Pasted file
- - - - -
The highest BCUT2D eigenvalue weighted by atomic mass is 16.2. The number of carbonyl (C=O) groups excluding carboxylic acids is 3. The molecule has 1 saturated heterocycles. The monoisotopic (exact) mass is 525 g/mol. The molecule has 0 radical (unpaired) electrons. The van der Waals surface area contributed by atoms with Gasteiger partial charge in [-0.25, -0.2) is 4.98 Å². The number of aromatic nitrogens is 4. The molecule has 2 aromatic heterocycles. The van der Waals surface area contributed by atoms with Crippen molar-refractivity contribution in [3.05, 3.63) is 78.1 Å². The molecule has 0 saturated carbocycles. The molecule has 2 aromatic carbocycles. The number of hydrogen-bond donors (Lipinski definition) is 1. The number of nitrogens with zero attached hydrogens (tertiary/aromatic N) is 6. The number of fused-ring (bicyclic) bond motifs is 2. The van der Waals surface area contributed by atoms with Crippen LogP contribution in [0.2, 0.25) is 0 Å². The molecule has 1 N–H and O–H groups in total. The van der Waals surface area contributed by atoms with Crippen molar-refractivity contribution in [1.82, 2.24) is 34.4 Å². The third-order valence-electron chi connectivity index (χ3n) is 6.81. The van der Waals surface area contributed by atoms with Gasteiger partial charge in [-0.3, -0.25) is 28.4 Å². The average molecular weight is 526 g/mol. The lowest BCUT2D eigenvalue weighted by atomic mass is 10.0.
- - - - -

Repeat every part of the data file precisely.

The highest BCUT2D eigenvalue weighted by atomic mass is 16.2. The number of carbonyl (C=O) groups excluding carboxylic acids is 3. The molecule has 1 saturated heterocycles. The monoisotopic (exact) mass is 525 g/mol. The molecule has 0 radical (unpaired) electrons. The van der Waals surface area contributed by atoms with Gasteiger partial charge in [-0.25, -0.2) is 4.98 Å². The number of aromatic nitrogens is 4. The molecule has 2 aromatic heterocycles. The van der Waals surface area contributed by atoms with Crippen molar-refractivity contribution in [3.05, 3.63) is 78.1 Å². The molecule has 0 saturated carbocycles. The molecule has 2 aromatic carbocycles. The number of hydrogen-bond donors (Lipinski definition) is 1. The number of nitrogens with zero attached hydrogens (tertiary/aromatic N) is 6. The number of fused-ring (bicyclic) bond motifs is 2. The van der Waals surface area contributed by atoms with Crippen LogP contribution in [0.2, 0.25) is 0 Å². The molecule has 1 N–H and O–H groups in total. The van der Waals surface area contributed by atoms with Crippen molar-refractivity contribution in [1.82, 2.24) is 34.4 Å². The third-order valence-electron chi connectivity index (χ3n) is 6.81. The van der Waals surface area contributed by atoms with Gasteiger partial charge in [-0.3, -0.25) is 28.4 Å². The average molecular weight is 526 g/mol. The lowest BCUT2D eigenvalue weighted by atomic mass is 10.0.